Author creates his own planation in ‘Underground Railroad’


Colsad Whitehead
Colson Whitehead (Charles Hallman/MSR News)

Is a resurgence of interest in the history of slavery in the U.S. now taking place? If so, Colson Whitehead’s latest book, The Underground Railroad, has joined the conversation.

“There always have been writers who wanted to tackle [slavery],” said the 2016 National Book Award-winning author in a recent MSR interview. The novel’s main character, Cora is a young female slave on a Georgia cotton plantation in the antebellum South. Seen as an outsider, even to her fellow slaves, the young woman escaped after a new slave arrives and tells her about the Underground Railroad.

Whitehead takes the reader through Cora’s “kinetic adventure tale of the woman’s ferocious will to escape the horrors of bondage,” according to the book’s website ( Whitehead quickly points out that his historical fiction “is a sliver” of what Blacks endured during slavery.

“The hard part was putting a realistic representation on the page,” he explained. “You think about your own family history and how they barely survived in that system and what they went through.”

Among his research sources were not only well-known writings by Frederick Douglass, but also less familiar narratives. “The Works Progress Administration in the 1930s hired writers to interview former slaves, people who were teens and children during slavery,” Whitehead said. “There’s hundreds and hundreds of oral testimonies and interviews. Some are two paragraphs long. Some are 10 pages long. Some worked on big plantations and [others on] small farms, so [there are] many voices discussing their experience.”

These sources “gave me the language, the nouns and the adjectives” to use for dialogue, explained the author. “The variety of their experience allowed me to create my own plantation” for the book.

Colson Whitehead
Colson Whitehead (Charles Hallman/MSR News)

Whitehead was in town as part of his book promotion tour. He appeared at the November 3 “Talking Volumes” series hosted by Minnesota Public Radio (MPR) at St. Paul’s Fitzgerald Theatre. The New York-born author told host Kerri Miller and the live audience, between reading aloud excerpts from his book, that while he did watch Roots with his family as a youngster in 1977, that was only part of the inspiration behind writing Railroad, which Whitehead said he began writing 16 years ago.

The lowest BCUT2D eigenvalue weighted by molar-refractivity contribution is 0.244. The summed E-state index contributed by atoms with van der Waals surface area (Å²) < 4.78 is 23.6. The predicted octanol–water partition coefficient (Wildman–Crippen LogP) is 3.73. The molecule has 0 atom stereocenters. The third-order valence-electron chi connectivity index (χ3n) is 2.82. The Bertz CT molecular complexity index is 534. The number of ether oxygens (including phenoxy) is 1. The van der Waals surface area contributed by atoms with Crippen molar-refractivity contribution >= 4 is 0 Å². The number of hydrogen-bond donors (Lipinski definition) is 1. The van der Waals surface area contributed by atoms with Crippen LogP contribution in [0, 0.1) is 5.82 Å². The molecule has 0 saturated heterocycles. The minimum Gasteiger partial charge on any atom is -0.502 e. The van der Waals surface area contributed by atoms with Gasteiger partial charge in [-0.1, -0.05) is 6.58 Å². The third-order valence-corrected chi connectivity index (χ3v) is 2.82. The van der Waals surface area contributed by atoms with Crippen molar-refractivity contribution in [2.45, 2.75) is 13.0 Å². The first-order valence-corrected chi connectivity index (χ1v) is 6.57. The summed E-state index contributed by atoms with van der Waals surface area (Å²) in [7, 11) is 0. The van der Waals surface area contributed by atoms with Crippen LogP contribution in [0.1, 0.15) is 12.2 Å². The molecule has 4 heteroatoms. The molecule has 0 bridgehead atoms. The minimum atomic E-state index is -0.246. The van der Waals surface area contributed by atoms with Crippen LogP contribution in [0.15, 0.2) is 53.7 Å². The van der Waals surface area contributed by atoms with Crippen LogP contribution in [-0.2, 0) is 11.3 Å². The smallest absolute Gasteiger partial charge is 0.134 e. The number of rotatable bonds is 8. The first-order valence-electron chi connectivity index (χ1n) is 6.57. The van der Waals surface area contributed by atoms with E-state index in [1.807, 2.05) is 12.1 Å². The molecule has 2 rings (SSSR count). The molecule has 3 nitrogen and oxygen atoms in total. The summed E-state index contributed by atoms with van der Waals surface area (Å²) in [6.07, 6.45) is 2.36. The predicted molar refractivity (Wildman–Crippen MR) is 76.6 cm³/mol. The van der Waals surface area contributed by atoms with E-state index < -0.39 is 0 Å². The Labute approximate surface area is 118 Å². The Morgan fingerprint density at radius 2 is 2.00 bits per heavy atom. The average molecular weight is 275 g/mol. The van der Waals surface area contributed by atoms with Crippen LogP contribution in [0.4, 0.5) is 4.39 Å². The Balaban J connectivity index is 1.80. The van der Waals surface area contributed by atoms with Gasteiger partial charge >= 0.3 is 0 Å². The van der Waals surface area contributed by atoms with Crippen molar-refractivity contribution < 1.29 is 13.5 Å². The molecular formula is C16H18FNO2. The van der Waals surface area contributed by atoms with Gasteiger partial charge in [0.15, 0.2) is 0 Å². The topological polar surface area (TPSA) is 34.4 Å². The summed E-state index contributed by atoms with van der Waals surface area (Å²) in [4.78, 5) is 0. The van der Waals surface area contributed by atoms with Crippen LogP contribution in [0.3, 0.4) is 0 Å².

“I’m imagining my own family in slavery…in Georgia and Florida,” said Whitehead, who told the audience that a relative of his mother told him that they are descendants of slaves once owned by James Madison in Virginia. “I wanted to represent experiences that were [part] of Cora’s journey. People find it terrible and disturbing, but that is how it was. Slave masters brutalized, tortured their slaves… [They did] weird, sadistic things to keep their slaves in line. It is not a lighthearted slavery story.”

Asked during the Q&A if he had current race relations in the U.S. in mind while writing the novel, Whitehead responded, “I wasn’t thinking about Ferguson and Black Lives Matter,” noting it was only coincidental that the novel was released during this time when police-related shootings of Blacks seem commonplace.

However, he pointed out that there may be a direct correlation between “slave catchers” hired by slave owners to find and bring back runaway Blacks and how “police [are] described today when it comes to Blacks and law enforcement. What’s happening now always has been happening” throughout this country’s history.

Whitehead’s novel made both Oprah Winfrey’s and President Barack Obama’s reading lists this summer. Whitehead said, “There is no intended audience.” If there is, he told the MSR, “My ideal reader is a 16-year-old Black kid like me” whose readings as a teenager during the late ’70s and early ’80s included Marvel comics, Stephen King and Ralph Ellison among others.

This is his eighth book. “People have responded differently to this book than my other books,” he said. “I am getting a much bigger audience” for this latest effort.

“I haven’t finished the book,” said Vivian Anugwum of St. Paul, who was in the audience that evening and got her copy signed by the author afterwards. She told the MSR, “I think [Colson has] a very interesting perspective on how to bring in history using modern fiction.”

Said Alissa Jones of Minneapolis, “The way he described the Underground Railroad and the underground tunnels were so unique. It gives you another glimpse at how it was back then.”

Whitehead told the MSR that his book, the current movie Birth of a Nation, and other works on slavery “is a generational thing. There is a critical mass of people writing on different aspects of slavery.”



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